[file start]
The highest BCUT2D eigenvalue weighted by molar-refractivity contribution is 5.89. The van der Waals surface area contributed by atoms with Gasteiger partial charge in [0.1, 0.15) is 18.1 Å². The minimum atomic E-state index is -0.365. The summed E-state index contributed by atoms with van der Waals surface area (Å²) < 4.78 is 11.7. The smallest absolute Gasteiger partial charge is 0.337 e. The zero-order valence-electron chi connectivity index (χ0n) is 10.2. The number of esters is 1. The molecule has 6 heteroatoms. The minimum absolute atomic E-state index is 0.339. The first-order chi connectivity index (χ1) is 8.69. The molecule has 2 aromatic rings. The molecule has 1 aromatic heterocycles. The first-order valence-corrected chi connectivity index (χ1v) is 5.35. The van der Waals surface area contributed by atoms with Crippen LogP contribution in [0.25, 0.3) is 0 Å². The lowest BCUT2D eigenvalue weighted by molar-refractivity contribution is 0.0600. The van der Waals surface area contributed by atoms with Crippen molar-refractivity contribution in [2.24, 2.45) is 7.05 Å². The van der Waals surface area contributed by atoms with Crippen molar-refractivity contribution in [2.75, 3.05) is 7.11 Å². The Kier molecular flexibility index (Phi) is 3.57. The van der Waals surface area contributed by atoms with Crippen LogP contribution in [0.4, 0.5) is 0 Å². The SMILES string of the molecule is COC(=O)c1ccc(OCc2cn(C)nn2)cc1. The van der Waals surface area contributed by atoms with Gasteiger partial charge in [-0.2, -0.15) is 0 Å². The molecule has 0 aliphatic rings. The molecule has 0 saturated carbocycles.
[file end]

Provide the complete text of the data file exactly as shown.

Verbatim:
The highest BCUT2D eigenvalue weighted by molar-refractivity contribution is 5.89. The van der Waals surface area contributed by atoms with Gasteiger partial charge in [0.1, 0.15) is 18.1 Å². The minimum atomic E-state index is -0.365. The summed E-state index contributed by atoms with van der Waals surface area (Å²) < 4.78 is 11.7. The smallest absolute Gasteiger partial charge is 0.337 e. The zero-order valence-electron chi connectivity index (χ0n) is 10.2. The number of esters is 1. The molecule has 6 heteroatoms. The minimum absolute atomic E-state index is 0.339. The first-order chi connectivity index (χ1) is 8.69. The molecule has 2 aromatic rings. The molecule has 1 aromatic heterocycles. The first-order valence-corrected chi connectivity index (χ1v) is 5.35. The van der Waals surface area contributed by atoms with Crippen LogP contribution in [0.25, 0.3) is 0 Å². The lowest BCUT2D eigenvalue weighted by molar-refractivity contribution is 0.0600. The van der Waals surface area contributed by atoms with Crippen molar-refractivity contribution in [2.24, 2.45) is 7.05 Å². The van der Waals surface area contributed by atoms with Crippen molar-refractivity contribution in [2.75, 3.05) is 7.11 Å². The Kier molecular flexibility index (Phi) is 3.57. The van der Waals surface area contributed by atoms with Crippen LogP contribution in [0.4, 0.5) is 0 Å². The SMILES string of the molecule is COC(=O)c1ccc(OCc2cn(C)nn2)cc1. The van der Waals surface area contributed by atoms with Gasteiger partial charge in [-0.2, -0.15) is 0 Å². The molecule has 0 aliphatic rings. The molecule has 0 saturated carbocycles.